Access*: Interdisciplinary Journal of Student Research and Scholarship
Undergraduate Research Paper
As Chinese philosophies enter the global marketplace, Taoist ideas are emerging with greater frequency. In order to make Zhou Dynastic Taoist ideas accessible to Western acculturated readers a more conventionally “Western” examination of a key Taoist text the "Tao te ching/Dao de jing" by Lao Tzu/Laozi is presented in this paper. I examine the foundational metaphysics presented in the Tao te ching. Lao Tzu contends that the Tao transcends all conditions, all conceptualization and naming, presenting an inherent conundrum. I argue that by evoking a-rational and experiential discourse the Tao te ching attempts to impart impressions of The Tao. By this an example is set forth of the paramount value of wei-wu-wei (naturally derived action) as a greater means to achieving understanding than the more didactic approach favored by Lao Tzu’s contemporary Confucius (Kung-fu-tzu) and the thinkers that followed him. These two schools of thought share cosmology theories: e.g. The Tao, ch'i [qi]气, yin/yang阴/阳and te 德. However, their prescriptions for appreciating and harmonizing with these forces are mirror images of one another. In examining Taoist metaphysics through a more Western philosophical lens I attempt to give the reader a way to extract deeper mean from the Tao te ching.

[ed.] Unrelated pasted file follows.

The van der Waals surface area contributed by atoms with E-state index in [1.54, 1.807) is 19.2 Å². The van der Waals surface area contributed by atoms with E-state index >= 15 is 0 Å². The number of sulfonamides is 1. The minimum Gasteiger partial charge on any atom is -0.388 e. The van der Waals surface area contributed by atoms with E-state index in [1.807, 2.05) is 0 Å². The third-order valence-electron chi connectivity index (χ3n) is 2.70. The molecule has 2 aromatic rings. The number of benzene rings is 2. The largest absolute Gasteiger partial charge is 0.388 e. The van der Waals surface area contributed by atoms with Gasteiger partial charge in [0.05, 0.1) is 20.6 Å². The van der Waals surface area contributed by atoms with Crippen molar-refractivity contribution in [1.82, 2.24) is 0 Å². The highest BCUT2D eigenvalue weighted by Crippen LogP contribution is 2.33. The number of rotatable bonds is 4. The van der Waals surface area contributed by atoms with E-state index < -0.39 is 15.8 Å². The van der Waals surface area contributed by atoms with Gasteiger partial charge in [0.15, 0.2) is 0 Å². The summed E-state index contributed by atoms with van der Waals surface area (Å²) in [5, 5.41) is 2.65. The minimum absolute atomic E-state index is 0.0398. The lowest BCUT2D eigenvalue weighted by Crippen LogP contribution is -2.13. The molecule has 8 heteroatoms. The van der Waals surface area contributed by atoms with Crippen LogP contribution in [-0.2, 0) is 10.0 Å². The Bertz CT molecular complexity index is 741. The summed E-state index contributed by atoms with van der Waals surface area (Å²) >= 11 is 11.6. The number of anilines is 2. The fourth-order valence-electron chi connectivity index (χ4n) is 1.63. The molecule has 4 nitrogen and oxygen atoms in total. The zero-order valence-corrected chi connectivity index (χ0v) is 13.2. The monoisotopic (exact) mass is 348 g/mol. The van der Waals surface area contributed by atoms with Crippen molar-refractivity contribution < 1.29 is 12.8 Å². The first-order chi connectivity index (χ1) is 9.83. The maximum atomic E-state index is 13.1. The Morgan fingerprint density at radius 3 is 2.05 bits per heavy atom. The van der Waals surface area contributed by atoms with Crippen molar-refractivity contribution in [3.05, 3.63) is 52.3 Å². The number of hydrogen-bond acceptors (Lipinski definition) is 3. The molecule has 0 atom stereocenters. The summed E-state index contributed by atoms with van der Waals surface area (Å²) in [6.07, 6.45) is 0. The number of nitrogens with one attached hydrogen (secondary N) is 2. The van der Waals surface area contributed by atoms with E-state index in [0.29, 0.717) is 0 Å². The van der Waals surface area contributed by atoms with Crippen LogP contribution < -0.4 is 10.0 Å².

University of Washington Tacoma
TIAS 498 A Directed Readings
Greene, A. Amon
"The Tao Te Ching [Laozi] /Lao-tzu Metaphysics (What is existence?),"
Access*: Interdisciplinary Journal of Student Research and Scholarship: Vol. 1:
1, Article 4.
Available at: https://digitalcommons.tacoma.uw.edu/access/vol1/iss1/4
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